Showing posts with label pesticides.. Show all posts
Showing posts with label pesticides.. Show all posts

Wednesday, June 20, 2012

Garden Green

Gardeners are concerned about the environment. Gardeners have used pesticide for decades and are now realizing that many pesticides and insecticides have found their way into our ground water and into our drinking water, so are changing their pest control methods to make their gardens greener. Focus on the environment, sustainability and use recycled materials and techniques.  Many gardeners are used to gas powered equipment, heavy fertilization and pesticide use.  But today there are many ways the gardener can garden greener.

1.  Stop relying on pesticides.  Gardeners are used to using pesticides whenever they see a bug on a plant, even if the bug is beneficial. Learn what bugs help the garden. If a bug does not cause serious damage to a plant, do not harm it. Choose plants that are native to your area.  Native plants are adapted to your region and can repel pests on their own. They can also provide food for native animals and replace the plant material lost to building development.

2. If you use pest control use organic pesticides.  Bacillus Thuringiensis (bt) is an organic pesticide and is non toxic to the environment. If you use a toxic pesticide, use less of it and use the least toxic to the environment. If you use herbicides, stop. Use mulches. Mulch is the best way to reduce weeds and also is recycled into the soil and therefore enriches it.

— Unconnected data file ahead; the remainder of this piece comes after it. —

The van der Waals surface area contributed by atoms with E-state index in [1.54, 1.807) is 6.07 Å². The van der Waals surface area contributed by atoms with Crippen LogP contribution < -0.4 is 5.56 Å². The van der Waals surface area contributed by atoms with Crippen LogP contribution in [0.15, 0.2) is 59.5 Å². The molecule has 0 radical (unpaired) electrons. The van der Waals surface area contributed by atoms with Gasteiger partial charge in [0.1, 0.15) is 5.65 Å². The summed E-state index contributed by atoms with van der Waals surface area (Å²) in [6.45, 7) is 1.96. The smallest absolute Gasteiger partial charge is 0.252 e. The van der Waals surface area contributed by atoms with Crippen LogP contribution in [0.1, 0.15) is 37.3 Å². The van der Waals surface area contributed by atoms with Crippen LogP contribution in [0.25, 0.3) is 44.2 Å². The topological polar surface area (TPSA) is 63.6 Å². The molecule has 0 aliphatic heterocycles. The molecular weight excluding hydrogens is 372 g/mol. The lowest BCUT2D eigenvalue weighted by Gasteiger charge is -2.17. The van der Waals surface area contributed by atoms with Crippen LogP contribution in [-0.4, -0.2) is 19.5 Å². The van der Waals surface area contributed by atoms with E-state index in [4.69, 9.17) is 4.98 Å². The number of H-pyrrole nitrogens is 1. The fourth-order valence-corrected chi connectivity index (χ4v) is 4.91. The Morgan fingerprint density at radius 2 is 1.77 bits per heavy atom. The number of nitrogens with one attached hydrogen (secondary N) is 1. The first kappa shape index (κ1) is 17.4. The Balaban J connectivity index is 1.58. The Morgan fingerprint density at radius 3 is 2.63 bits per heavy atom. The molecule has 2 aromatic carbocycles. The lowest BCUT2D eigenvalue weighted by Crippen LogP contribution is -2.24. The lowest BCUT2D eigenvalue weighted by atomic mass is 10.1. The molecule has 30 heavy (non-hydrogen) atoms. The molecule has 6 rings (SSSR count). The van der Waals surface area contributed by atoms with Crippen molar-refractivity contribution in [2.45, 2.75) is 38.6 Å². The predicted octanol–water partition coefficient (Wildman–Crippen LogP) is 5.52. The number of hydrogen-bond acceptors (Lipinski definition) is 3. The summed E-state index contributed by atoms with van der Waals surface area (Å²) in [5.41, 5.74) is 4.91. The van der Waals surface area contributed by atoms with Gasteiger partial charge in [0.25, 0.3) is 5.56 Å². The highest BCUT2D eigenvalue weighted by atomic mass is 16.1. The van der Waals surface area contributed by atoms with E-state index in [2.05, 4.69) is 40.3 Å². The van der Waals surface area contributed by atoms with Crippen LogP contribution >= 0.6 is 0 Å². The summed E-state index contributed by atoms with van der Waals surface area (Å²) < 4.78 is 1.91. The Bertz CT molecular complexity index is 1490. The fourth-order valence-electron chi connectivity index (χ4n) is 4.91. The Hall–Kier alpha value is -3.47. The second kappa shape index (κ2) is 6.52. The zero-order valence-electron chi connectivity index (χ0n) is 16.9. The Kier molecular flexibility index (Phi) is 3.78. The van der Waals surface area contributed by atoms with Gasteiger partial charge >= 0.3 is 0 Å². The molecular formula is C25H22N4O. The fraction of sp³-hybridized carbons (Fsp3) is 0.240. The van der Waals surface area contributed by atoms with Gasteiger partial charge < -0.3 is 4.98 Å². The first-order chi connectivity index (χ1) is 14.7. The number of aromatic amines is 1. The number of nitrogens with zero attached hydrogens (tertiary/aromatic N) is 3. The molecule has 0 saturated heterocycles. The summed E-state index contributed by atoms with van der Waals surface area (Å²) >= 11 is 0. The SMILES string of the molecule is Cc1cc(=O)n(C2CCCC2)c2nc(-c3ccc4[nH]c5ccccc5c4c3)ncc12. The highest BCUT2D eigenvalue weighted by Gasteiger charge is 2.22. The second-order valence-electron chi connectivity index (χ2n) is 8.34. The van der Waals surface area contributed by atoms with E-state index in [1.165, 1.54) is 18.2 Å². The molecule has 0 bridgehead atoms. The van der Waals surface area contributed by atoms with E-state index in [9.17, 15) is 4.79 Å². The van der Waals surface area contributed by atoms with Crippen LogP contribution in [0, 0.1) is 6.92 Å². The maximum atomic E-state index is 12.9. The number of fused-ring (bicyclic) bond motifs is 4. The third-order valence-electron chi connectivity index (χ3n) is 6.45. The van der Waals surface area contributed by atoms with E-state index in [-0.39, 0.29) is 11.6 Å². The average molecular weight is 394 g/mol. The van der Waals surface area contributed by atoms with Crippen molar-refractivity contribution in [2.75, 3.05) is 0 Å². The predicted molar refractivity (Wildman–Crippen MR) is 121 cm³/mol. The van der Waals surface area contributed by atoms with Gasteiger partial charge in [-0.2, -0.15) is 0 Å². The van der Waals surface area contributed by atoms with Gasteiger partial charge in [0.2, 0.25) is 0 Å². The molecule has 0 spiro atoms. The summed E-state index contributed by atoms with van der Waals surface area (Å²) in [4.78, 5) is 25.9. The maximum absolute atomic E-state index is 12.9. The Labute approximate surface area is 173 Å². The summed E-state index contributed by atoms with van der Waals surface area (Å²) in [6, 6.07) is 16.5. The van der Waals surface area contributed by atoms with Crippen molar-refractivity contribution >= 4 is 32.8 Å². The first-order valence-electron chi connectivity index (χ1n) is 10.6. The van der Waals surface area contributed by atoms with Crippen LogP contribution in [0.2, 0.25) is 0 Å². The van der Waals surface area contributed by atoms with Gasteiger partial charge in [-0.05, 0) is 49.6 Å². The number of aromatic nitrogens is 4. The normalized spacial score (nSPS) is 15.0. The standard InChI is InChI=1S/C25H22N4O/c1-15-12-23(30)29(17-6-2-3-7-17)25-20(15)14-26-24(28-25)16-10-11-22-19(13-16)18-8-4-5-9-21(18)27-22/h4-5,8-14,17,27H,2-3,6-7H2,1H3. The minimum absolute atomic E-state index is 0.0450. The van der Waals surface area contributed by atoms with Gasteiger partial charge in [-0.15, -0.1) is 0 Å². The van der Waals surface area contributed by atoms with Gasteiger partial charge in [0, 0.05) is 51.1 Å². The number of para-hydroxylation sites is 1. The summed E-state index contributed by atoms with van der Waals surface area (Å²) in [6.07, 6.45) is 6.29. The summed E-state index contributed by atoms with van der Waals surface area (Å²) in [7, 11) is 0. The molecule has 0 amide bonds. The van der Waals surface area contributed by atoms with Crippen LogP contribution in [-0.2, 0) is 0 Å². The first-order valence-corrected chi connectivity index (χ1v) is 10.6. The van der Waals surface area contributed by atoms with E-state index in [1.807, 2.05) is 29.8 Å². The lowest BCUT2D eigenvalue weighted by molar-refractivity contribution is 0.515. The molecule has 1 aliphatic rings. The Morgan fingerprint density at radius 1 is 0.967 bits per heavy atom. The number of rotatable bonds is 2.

3.  Mow the lawn less.  Gasoline powered mowers are polluters. We water and fertilize the lawn so it will grow more and then have to mow it more often.   Add more beds to your lawn. Do not get disturbed if you have a few weeds in the lawn.  If your lawn is small enough, you can  use manual equipment rather than gas powered machinery.

4. Rethink fertilizing.  Most gardeners fertilize much more than is needed. Regular fertilizing is important only when container gardening.  Vegetable gardens only need moderate fertilizer applications. Better yet, use compost and manures from your own compost heap made from recycled yard waste and kitchen scraps.

5. Leave the leaves.  When shrubs or trees drop leaves, either leave them where they are or rake them and put them in the compost heap.  That way instead of bagging up the leaves and putting them in the landfill, you can recycle them right back into your garden and save on buying more mulch.  Gardening greener is easier than using chemicals. It makes our environment cleaner and our gardens safer.

Don't forget to buy my book, "A Practical Guide to Building and Maintaining your Pond." You can download it here.

And we talk about ponds on my website. If you have questions or answers, join us at